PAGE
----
Some good / bad examples?
“With Due Diligence you can determine who is the predator and who is the prey. The answer often comes as a great surprise to both parties.”
A July 4th tragedy occurred when a fireworks event went terribly wrong during set up. A worker, adjusting a mortar, somehow ignited the mortar. That sent a hot round into a truck that transported fireworks, and ignited the unloaded fireworks. Some of these ignited fireworks launched themselves into a van where specialty (larger motor size) fireworks were being kept. A large fireball of fireworks and explosions occurred, severely burning two, one of whom who later died.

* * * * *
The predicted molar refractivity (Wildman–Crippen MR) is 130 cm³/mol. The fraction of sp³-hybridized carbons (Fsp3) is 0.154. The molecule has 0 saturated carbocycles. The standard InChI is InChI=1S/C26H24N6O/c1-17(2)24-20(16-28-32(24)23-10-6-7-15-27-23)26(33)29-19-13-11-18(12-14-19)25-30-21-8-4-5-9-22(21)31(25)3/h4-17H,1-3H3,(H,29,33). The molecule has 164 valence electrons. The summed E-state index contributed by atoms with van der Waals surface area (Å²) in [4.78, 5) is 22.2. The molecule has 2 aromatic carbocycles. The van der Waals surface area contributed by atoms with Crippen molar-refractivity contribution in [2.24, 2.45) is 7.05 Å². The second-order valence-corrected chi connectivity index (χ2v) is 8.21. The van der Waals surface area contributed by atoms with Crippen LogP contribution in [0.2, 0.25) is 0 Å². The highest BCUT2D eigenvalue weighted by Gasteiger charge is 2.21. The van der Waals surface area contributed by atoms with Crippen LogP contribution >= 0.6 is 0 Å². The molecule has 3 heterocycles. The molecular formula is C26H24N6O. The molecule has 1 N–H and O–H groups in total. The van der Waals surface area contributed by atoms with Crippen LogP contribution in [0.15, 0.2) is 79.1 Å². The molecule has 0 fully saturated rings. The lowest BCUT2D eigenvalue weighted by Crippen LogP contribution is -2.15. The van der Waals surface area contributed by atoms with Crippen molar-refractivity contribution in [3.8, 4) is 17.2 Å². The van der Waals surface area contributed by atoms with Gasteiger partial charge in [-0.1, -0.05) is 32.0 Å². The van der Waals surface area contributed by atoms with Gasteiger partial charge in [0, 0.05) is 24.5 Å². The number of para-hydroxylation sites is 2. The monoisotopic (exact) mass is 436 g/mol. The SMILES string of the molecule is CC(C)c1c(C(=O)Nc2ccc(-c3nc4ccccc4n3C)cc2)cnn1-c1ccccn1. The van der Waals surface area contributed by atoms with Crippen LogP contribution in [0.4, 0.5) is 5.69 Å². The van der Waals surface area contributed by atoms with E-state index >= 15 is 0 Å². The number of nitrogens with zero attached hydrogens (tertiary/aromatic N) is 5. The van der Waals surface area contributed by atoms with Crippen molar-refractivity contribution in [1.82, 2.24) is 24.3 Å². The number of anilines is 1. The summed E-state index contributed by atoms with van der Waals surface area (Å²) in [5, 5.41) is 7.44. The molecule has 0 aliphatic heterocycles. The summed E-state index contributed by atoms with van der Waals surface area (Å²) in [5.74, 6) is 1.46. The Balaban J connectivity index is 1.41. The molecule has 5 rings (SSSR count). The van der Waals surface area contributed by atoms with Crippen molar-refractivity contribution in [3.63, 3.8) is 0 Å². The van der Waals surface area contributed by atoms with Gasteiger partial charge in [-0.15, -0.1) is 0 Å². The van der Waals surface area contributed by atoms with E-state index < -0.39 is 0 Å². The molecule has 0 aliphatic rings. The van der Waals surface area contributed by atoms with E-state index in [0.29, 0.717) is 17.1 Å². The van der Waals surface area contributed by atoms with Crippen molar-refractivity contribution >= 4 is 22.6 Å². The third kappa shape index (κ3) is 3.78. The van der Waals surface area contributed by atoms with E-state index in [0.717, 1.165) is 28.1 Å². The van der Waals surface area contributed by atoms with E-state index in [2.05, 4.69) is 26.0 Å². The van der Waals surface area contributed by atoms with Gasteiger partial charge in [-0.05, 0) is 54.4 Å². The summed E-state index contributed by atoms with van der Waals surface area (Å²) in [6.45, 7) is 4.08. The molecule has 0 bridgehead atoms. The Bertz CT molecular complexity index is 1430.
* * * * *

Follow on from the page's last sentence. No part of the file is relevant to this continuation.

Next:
The show was contracted by the city where the explosion occurred. The fireworks display company hired had been cited by neighboring city fire departments in previous years for violations, and, as a consequence, this company was not invited to bid on the neighboring cities fireworks displays. The disaster could have been avoided with a simple round of calls to the previous clients of the independent contractor, requiring maybe two hours of work on the telephone.
The moral is that if there is risk involved in a business deal — and there always is — you should exercise due diligence in seeing that all is as it should be. While risk can never be avoided entirely, it can generally be reduced significantly at little cost.